Two years ago, Environmental Affairs and Tourism Minister Marthinus van Schalkwyk appointed the government-funded Tourism BEE Charter Council to encourage and monitor the implementation of empowerment in the tourism industry. The members of the council are appointed from the private sector.

This was followed by the presentation in 2005 of the Tourism BEE Charter, a code of best practice that also provides a set of questions which allow industry members to assess their “BEE score” – a measurement of the extent to which they are attaining the objectives of black advancement.

Earlier this year, the council launched a campaign to ensure compliance with the charter, and to make people more aware of the need for black ownership of, and representation in, tourism.

At present, says Tami Sokutu, chairman of the Tourism BEE Charter Council, “The tourism sector is one of the least transformed sectors in South Africa. The state of transformation is up to a maximum of six percent.”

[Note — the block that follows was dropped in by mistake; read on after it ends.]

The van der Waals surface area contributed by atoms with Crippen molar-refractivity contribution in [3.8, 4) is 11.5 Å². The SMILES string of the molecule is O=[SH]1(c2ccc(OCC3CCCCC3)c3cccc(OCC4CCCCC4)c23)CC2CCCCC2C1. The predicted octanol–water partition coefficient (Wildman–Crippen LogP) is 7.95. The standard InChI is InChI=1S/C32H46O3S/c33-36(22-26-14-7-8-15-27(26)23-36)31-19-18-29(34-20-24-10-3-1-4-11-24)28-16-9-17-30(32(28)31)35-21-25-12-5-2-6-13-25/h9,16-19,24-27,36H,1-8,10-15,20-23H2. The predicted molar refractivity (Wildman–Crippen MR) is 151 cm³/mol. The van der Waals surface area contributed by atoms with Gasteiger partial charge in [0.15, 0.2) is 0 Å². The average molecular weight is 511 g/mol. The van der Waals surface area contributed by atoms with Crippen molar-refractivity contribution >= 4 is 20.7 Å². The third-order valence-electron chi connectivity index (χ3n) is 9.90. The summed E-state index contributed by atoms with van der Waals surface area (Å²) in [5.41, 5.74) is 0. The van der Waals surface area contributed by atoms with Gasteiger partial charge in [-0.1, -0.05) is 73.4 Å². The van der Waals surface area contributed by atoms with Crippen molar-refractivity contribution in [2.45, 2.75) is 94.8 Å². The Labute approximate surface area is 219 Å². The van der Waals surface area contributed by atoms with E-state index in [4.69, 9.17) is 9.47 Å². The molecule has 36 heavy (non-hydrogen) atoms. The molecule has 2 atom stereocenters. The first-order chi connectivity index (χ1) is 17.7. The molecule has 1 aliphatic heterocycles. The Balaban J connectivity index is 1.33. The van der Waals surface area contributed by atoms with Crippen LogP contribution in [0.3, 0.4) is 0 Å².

This was in reference to the results of a survey of tourism companies listed on the Johannesburg Stock Exchange in 2003, conducted by the Tourism Business Council of South Africa. The study found that listed companies were, on average, only six percent in compliance with the requirements of BEE.

Sokutu says the council’s mandate is to ensure that 21 percent of the tourism sector is either black-owned or black-managed by 2009: “We will also focus on the development of systems such as a database with a list of compliant suppliers and partners to support the implementation of the charter.”

As preparations for hosting the 2010 World Cup get underway in earnest in South Africa, the country’s tourism industry is likely to face even more scrutiny.

Siphile Mdaka, operations director for Mbonise, a tour company focusing on cultural and wildlife tours in Hluhluwe, is one of those who are optimistic about the prospects for BEE in tourism. Hluhluwe, the Zulu name for a cockspur, is a popular tourist town adjacent to a national park in the eastern province of KwaZulu-Natal.

“A lot has been done to assist the establishment of small- and medium-size businesses,” he told IPS.

“But BEE is not going to happen on its own. All those in the industry need to embrace BEE and to support government initiatives.”